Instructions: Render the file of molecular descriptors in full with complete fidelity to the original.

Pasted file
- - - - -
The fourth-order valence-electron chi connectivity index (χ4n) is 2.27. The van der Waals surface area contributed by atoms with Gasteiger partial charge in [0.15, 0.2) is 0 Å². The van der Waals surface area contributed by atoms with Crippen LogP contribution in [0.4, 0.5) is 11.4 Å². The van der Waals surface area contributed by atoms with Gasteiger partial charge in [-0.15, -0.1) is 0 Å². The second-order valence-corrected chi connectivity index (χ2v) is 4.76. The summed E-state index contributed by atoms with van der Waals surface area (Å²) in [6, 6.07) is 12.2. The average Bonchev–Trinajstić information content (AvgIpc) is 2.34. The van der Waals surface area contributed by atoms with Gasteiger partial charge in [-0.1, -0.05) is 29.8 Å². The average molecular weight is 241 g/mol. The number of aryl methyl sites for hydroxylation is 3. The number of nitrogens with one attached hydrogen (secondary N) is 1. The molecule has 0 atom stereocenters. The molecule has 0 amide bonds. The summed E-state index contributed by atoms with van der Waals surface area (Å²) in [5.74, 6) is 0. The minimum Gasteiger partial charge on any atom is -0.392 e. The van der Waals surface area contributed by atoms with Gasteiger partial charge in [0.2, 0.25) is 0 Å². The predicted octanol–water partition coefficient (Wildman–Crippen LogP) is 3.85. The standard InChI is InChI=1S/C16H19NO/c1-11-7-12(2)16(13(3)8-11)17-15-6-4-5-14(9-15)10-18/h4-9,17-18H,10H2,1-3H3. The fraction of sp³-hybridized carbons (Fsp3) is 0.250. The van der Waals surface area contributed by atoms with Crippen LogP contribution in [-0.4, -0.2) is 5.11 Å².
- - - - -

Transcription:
The fourth-order valence-electron chi connectivity index (χ4n) is 2.27. The van der Waals surface area contributed by atoms with Gasteiger partial charge in [0.15, 0.2) is 0 Å². The van der Waals surface area contributed by atoms with Crippen LogP contribution in [0.4, 0.5) is 11.4 Å². The van der Waals surface area contributed by atoms with Gasteiger partial charge in [-0.15, -0.1) is 0 Å². The second-order valence-corrected chi connectivity index (χ2v) is 4.76. The summed E-state index contributed by atoms with van der Waals surface area (Å²) in [6, 6.07) is 12.2. The average Bonchev–Trinajstić information content (AvgIpc) is 2.34. The van der Waals surface area contributed by atoms with Gasteiger partial charge in [-0.1, -0.05) is 29.8 Å². The average molecular weight is 241 g/mol. The number of aryl methyl sites for hydroxylation is 3. The number of nitrogens with one attached hydrogen (secondary N) is 1. The molecule has 0 atom stereocenters. The molecule has 0 amide bonds. The summed E-state index contributed by atoms with van der Waals surface area (Å²) in [5.74, 6) is 0. The minimum Gasteiger partial charge on any atom is -0.392 e. The van der Waals surface area contributed by atoms with Gasteiger partial charge in [0.2, 0.25) is 0 Å². The predicted octanol–water partition coefficient (Wildman–Crippen LogP) is 3.85. The standard InChI is InChI=1S/C16H19NO/c1-11-7-12(2)16(13(3)8-11)17-15-6-4-5-14(9-15)10-18/h4-9,17-18H,10H2,1-3H3. The fraction of sp³-hybridized carbons (Fsp3) is 0.250. The van der Waals surface area contributed by atoms with Crippen LogP contribution in [-0.4, -0.2) is 5.11 Å².